February 19, 2009
Welcome to the Rain Garden Blog! This will become a regular feature here at World Goin’ Green. In this space we are going to share information on using rain gardens and landscaping to manage stormwater. Our initial focus will be on residential yards, but over time, we may expand into design approaches for municipal and commercial properties as well.
My name is David Dods. I am the host of the rain garden video featured on this site. I live in the Kansas City area, work as an environmental engineer for URS Corporation designing “green” stormwater management systems, and I love to spend time outdoors. I also had the good fortune to help co-author the book, “The Blue Thumb Guide to Raingardens,” with Rusty Schmidt and Dan Shaw. Rusty and Dan are landscape ecologists living in Minnesota and Wisconsin, respectively. I will be dragging them into this space periodically to take advantage of their wealth of knowledge too.
My intent with this blog is to cover rain gardens, native landscaping, and stormwater management topics that are timely to the current season of the year. Dan, Rusty, and I live in the Midwest, but we will try to cover issues in a manner that can be applied throughout the country.
Over the next three months we will write a series of articles to help get you ready to plant a rain garden in your yard for this spring planting season. After that, we will head in new directions based on the questions received at this website.
What is a Rain Garden?
A rain garden is a garden constructed with a low spot in it designed to catch rainwater in your yard, growing plants that don’t mind getting partially flooded on occasion. They are typically shaped like flat-bottomed bowls 4 to 12 inches deep. By soaking up rain where it falls, rain gardens slow stormwater runoff, help prevent erosion, and remove pollutants while creating attractive landscaping and wildlife habitat. Stormwater runoff is something that we often view as a problem. We collect it in drains and pipes to get it out of our way as fast as possible. Unfortunately, doing so can cause erosion and flooding farther downhill. Instead of viewing rainwater as a nuisance, use it to create attractive landscaping for your yard. Have you ever wondered how to fix the erosion gully where rainwater drains away from one of your downspouts? Or what to plant in that soggy spot where the grass won’t grow because water puddles there after it rains? Try planting a rain garden.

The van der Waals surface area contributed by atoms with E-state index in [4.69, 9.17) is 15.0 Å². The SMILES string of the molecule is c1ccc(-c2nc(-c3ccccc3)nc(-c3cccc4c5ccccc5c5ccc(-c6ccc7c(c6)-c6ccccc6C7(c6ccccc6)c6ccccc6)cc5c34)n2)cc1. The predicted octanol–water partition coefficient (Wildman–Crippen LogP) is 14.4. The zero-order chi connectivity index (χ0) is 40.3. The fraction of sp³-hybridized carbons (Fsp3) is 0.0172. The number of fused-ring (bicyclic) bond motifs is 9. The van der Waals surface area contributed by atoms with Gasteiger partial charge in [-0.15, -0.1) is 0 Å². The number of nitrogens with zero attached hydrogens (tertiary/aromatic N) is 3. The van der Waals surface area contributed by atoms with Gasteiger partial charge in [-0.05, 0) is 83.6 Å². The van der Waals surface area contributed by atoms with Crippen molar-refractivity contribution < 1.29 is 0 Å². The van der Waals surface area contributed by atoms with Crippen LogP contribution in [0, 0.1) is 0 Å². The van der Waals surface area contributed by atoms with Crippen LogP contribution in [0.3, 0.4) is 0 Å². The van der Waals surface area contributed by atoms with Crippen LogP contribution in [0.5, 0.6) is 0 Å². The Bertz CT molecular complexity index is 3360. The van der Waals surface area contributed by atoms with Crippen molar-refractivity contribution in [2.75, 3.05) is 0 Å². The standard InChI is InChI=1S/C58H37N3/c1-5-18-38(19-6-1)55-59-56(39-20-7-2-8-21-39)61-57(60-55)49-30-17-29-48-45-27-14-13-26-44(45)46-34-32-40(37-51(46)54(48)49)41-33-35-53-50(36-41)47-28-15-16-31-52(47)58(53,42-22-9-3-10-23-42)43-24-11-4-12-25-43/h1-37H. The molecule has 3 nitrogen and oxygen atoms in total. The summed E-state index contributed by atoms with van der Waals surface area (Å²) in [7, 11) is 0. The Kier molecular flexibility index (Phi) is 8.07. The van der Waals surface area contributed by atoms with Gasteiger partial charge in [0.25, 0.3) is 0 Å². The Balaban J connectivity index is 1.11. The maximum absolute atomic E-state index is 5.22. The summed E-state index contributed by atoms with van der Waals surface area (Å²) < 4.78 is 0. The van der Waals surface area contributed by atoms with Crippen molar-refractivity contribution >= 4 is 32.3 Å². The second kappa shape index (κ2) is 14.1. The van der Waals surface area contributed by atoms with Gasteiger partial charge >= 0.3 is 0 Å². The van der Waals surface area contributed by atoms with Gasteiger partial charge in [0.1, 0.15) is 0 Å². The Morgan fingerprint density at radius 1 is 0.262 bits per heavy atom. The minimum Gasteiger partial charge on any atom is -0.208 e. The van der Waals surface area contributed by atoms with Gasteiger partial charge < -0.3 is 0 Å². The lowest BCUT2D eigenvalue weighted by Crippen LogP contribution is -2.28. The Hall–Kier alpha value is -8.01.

In the next blog, we will start the design process by talking about how to select rain garden locations in your yard.
Have fun playing in the rain!
For those looking for more information, the Blue Thumb Guide to Raingardens is available at terracehorticulturalbooks.com.
November 6, 2008
American firm BNIM wins international green award for Greensburg, Kansas
LONDON (June 16, 2008)—The Greensburg Sustainable Comprehensive Plan, created by BNIM
Architects and the City of Greensburg, Kansas has been awarded the 2008 Sustainable Cities Award.
The Plan was developed to provide a sustainable framework for rebuilding the town that was leveled by an EF-5 tornado one year ago. Some of the key recommendations include planning for a 100% renewable supply of electricity, decreasing the town’s carbon footprint, rebuilding City projects to LEED Platinum standards, increasing the town economic vitality, and maintaining the vibrant cultural heritage of Greensburg’s people. It is the town’s vision to become a model for sustainability in America. [Read more]
November 5, 2008
BNIM Announces Groundbreaking of LEED Platinum Registered Greensburg School Facility
New Educational and Public Use Facility Designed by BNIM to Embody Sustainability
KANSAS CITY, Mo. (October 29, 2008)—BNIM today announced the groundbreaking for an energy efficient and highly sustainable K-12 school facility in Greensburg, Kan. Designed by BNIM, the project is targeted for a LEED Platinum rating, the U.S. Green Building Council’s highest level of certification. Governor Sebelius, BNIM’s Casey Cassias and other representatives attended a groundbreaking ceremony on Main Street today in Greensburg. [Read more]